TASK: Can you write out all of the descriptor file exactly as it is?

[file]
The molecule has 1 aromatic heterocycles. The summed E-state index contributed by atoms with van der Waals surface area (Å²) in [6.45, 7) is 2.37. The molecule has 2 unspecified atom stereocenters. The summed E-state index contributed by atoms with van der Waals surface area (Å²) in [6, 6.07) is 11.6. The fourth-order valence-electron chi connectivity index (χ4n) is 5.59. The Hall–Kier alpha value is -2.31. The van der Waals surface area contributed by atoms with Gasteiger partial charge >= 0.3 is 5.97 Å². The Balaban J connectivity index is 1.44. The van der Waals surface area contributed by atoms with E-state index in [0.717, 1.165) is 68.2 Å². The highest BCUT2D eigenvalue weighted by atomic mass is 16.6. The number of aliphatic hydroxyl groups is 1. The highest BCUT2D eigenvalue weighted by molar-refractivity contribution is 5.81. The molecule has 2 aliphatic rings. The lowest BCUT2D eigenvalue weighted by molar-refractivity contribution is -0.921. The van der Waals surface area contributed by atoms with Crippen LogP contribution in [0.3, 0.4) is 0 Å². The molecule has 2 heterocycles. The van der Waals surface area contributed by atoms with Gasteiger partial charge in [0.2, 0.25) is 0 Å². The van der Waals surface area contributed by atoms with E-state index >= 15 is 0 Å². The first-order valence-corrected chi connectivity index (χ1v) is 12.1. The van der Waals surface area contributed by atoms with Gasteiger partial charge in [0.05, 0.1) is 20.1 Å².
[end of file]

The molecule has 1 aromatic heterocycles. The summed E-state index contributed by atoms with van der Waals surface area (Å²) in [6.45, 7) is 2.37. The molecule has 2 unspecified atom stereocenters. The summed E-state index contributed by atoms with van der Waals surface area (Å²) in [6, 6.07) is 11.6. The fourth-order valence-electron chi connectivity index (χ4n) is 5.59. The Hall–Kier alpha value is -2.31. The van der Waals surface area contributed by atoms with Gasteiger partial charge >= 0.3 is 5.97 Å². The Balaban J connectivity index is 1.44. The van der Waals surface area contributed by atoms with E-state index in [0.717, 1.165) is 68.2 Å². The highest BCUT2D eigenvalue weighted by atomic mass is 16.6. The number of aliphatic hydroxyl groups is 1. The highest BCUT2D eigenvalue weighted by molar-refractivity contribution is 5.81. The molecule has 2 aliphatic rings. The lowest BCUT2D eigenvalue weighted by molar-refractivity contribution is -0.921. The van der Waals surface area contributed by atoms with Crippen LogP contribution in [0.3, 0.4) is 0 Å². The molecule has 2 heterocycles. The van der Waals surface area contributed by atoms with Gasteiger partial charge in [0.2, 0.25) is 0 Å². The van der Waals surface area contributed by atoms with E-state index >= 15 is 0 Å². The first-order valence-corrected chi connectivity index (χ1v) is 12.1. The van der Waals surface area contributed by atoms with Gasteiger partial charge in [0.05, 0.1) is 20.1 Å².